The book itself seemed to be structured into dozens of quite different realities. I liked it a lot, but then I usually like his books.
Another impression was that air quality in Moscow was much better than 11 months ago. I did not know what combination of recession, emission enforcement, or simply luck was responsible for that, but the improvement was dramatic.
On a more personal level, I now often recognize/hallucinate various Moscow smells here in Boston.
Since I started to talk about "t", I want to write a bit about treatment of time in the "Quantum Gravity" book I mentioned in the previous post. The most interesting is his "Thermal time hypothesis", a conjecture that time is on its fundamental level induced by the thermodynamic considerations. This starts on page 117 of the PDF file, page 99 of the book. This conjecture is an interesting, "dual" answer to questions about nature of the time arrow and its possible relation to thermodynamics people like Penrose and Prigogine were asking. Rovelli suggests that there might be no notion of time on more fundamental levels than the level of thermodynamics.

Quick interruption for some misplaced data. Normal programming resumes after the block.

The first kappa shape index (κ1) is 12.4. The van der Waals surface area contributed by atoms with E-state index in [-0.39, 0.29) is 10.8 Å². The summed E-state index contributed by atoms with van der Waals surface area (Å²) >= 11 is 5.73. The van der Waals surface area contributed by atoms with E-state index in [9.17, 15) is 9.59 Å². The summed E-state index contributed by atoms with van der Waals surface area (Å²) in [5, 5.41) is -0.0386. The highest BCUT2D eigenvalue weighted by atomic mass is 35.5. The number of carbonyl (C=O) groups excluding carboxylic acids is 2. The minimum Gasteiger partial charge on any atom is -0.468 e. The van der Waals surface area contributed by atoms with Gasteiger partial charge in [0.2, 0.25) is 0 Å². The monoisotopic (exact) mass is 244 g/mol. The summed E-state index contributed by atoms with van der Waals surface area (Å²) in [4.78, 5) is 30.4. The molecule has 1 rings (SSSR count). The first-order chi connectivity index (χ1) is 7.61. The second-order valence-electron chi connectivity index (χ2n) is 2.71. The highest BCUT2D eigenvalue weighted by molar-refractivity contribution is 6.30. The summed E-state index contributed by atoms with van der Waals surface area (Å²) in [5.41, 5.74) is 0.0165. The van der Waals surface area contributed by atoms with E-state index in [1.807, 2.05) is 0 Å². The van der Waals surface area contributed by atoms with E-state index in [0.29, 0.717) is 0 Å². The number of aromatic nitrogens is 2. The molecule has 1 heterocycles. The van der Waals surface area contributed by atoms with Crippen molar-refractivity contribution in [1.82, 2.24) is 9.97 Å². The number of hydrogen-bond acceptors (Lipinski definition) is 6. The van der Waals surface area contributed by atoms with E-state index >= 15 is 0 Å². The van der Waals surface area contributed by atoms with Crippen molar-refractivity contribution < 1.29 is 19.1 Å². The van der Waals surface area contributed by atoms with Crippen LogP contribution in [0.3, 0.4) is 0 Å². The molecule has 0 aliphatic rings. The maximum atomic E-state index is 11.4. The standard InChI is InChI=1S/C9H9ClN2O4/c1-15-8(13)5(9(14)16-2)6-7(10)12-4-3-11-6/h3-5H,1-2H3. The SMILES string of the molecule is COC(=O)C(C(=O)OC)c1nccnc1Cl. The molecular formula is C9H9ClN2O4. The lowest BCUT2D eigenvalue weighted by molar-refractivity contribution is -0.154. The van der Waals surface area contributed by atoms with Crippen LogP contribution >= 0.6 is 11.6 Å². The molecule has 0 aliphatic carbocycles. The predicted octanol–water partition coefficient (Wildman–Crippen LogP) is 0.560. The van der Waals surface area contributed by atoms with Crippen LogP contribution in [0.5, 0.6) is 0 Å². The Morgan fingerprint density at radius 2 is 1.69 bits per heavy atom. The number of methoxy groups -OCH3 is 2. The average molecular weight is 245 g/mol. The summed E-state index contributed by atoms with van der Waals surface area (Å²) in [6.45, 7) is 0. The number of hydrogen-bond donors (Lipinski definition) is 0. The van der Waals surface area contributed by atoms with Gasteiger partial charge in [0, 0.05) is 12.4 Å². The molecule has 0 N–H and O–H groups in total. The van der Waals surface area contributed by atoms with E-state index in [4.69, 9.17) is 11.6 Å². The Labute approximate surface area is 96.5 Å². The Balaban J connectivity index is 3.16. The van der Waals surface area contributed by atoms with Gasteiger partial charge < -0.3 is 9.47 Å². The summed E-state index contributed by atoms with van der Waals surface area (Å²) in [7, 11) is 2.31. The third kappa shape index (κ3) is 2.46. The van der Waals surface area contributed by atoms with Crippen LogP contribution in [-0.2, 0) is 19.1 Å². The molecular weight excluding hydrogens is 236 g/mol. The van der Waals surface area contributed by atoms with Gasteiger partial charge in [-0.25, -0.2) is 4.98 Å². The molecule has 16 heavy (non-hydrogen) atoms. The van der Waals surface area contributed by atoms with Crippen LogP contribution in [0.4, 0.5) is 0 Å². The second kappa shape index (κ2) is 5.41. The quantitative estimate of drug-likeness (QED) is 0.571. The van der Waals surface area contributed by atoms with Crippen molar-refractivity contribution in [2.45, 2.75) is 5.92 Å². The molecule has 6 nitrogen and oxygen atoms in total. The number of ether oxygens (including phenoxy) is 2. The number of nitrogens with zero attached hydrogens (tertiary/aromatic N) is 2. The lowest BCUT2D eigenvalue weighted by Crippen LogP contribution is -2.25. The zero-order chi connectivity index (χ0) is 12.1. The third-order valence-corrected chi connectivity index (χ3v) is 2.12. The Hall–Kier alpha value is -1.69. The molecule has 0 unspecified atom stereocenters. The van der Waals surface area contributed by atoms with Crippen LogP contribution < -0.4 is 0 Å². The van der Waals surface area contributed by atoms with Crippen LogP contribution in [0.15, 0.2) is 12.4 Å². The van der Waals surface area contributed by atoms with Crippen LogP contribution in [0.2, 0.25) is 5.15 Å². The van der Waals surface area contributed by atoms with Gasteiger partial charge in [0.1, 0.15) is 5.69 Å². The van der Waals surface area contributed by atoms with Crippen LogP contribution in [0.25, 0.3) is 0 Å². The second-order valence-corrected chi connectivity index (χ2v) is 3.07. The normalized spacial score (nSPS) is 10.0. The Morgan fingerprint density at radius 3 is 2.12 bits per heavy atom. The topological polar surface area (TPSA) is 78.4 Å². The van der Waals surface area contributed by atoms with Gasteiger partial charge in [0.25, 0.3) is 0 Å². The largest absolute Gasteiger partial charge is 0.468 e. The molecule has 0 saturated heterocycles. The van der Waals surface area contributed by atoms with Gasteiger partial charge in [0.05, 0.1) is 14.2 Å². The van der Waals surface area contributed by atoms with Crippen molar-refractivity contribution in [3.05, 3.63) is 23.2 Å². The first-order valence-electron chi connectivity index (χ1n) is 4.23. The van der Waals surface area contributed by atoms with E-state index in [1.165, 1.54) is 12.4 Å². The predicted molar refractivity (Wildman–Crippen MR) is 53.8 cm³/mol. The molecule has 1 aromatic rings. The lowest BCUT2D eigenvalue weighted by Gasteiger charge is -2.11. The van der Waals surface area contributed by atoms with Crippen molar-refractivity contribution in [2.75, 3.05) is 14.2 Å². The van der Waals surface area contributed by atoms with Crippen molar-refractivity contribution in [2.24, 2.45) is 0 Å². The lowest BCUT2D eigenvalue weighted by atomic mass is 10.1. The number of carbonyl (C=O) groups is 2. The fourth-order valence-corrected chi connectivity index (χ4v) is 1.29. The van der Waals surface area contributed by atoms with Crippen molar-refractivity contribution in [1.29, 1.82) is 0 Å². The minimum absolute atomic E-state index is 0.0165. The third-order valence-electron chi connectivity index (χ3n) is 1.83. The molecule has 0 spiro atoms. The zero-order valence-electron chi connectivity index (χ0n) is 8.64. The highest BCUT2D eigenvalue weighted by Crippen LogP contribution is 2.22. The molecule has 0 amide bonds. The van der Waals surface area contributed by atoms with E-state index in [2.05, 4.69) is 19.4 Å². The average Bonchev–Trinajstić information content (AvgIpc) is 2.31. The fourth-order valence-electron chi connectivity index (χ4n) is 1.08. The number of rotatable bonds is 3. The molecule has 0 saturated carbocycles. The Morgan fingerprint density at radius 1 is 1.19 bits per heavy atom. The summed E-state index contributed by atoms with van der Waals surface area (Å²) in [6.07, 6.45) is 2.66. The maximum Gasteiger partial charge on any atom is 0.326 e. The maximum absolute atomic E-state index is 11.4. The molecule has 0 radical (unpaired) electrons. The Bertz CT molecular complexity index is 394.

I also recommend the review of various meanings of time starting from page 76 of the PDF file, page 58 of the book, and up to the table of all meanings of time he discusses on page 79 of the PDF file, page 61 of the book.
Of interest is also his proposed relational interpretation of quantum theory, starting from page 168 of the PDF file, page 150 of the book. All fragments I mention here are written so that they can be understood by non-physicists.
And it is great to use a netbook with battery life sufficient to last for 8 or 9 hour in flight to read a book like this. United Airlines sucks, however, -- flight cancellation, 24 hour delay of travel.